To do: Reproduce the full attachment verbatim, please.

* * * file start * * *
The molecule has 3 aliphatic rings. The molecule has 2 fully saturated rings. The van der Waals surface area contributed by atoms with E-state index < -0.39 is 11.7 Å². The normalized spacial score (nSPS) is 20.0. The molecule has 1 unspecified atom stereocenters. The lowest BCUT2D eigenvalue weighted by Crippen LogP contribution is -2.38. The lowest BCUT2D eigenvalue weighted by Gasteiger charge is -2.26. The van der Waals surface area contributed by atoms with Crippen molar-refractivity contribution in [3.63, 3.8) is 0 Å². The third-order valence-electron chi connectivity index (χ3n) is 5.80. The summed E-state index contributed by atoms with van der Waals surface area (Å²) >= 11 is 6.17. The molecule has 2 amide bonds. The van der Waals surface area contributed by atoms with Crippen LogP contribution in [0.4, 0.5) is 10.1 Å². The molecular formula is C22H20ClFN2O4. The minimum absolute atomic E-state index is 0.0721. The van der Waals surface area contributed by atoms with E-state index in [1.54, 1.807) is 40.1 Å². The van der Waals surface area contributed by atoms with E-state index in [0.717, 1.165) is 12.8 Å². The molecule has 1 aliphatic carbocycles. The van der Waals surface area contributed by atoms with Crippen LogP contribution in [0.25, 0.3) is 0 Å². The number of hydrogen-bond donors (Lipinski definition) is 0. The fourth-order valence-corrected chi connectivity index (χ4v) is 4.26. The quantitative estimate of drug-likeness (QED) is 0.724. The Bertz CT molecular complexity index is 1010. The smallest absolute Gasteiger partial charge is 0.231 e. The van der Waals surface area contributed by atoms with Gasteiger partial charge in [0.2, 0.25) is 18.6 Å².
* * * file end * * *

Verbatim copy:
The molecule has 3 aliphatic rings. The molecule has 2 fully saturated rings. The van der Waals surface area contributed by atoms with E-state index < -0.39 is 11.7 Å². The normalized spacial score (nSPS) is 20.0. The molecule has 1 unspecified atom stereocenters. The lowest BCUT2D eigenvalue weighted by Crippen LogP contribution is -2.38. The lowest BCUT2D eigenvalue weighted by Gasteiger charge is -2.26. The van der Waals surface area contributed by atoms with Crippen molar-refractivity contribution in [3.63, 3.8) is 0 Å². The third-order valence-electron chi connectivity index (χ3n) is 5.80. The summed E-state index contributed by atoms with van der Waals surface area (Å²) >= 11 is 6.17. The molecule has 2 amide bonds. The van der Waals surface area contributed by atoms with Crippen LogP contribution in [0.4, 0.5) is 10.1 Å². The molecular formula is C22H20ClFN2O4. The minimum absolute atomic E-state index is 0.0721. The van der Waals surface area contributed by atoms with E-state index in [1.54, 1.807) is 40.1 Å². The van der Waals surface area contributed by atoms with E-state index in [0.717, 1.165) is 12.8 Å². The molecule has 1 aliphatic carbocycles. The van der Waals surface area contributed by atoms with Crippen LogP contribution in [0.25, 0.3) is 0 Å². The number of hydrogen-bond donors (Lipinski definition) is 0. The fourth-order valence-corrected chi connectivity index (χ4v) is 4.26. The quantitative estimate of drug-likeness (QED) is 0.724. The Bertz CT molecular complexity index is 1010. The smallest absolute Gasteiger partial charge is 0.231 e. The van der Waals surface area contributed by atoms with Gasteiger partial charge in [0.2, 0.25) is 18.6 Å².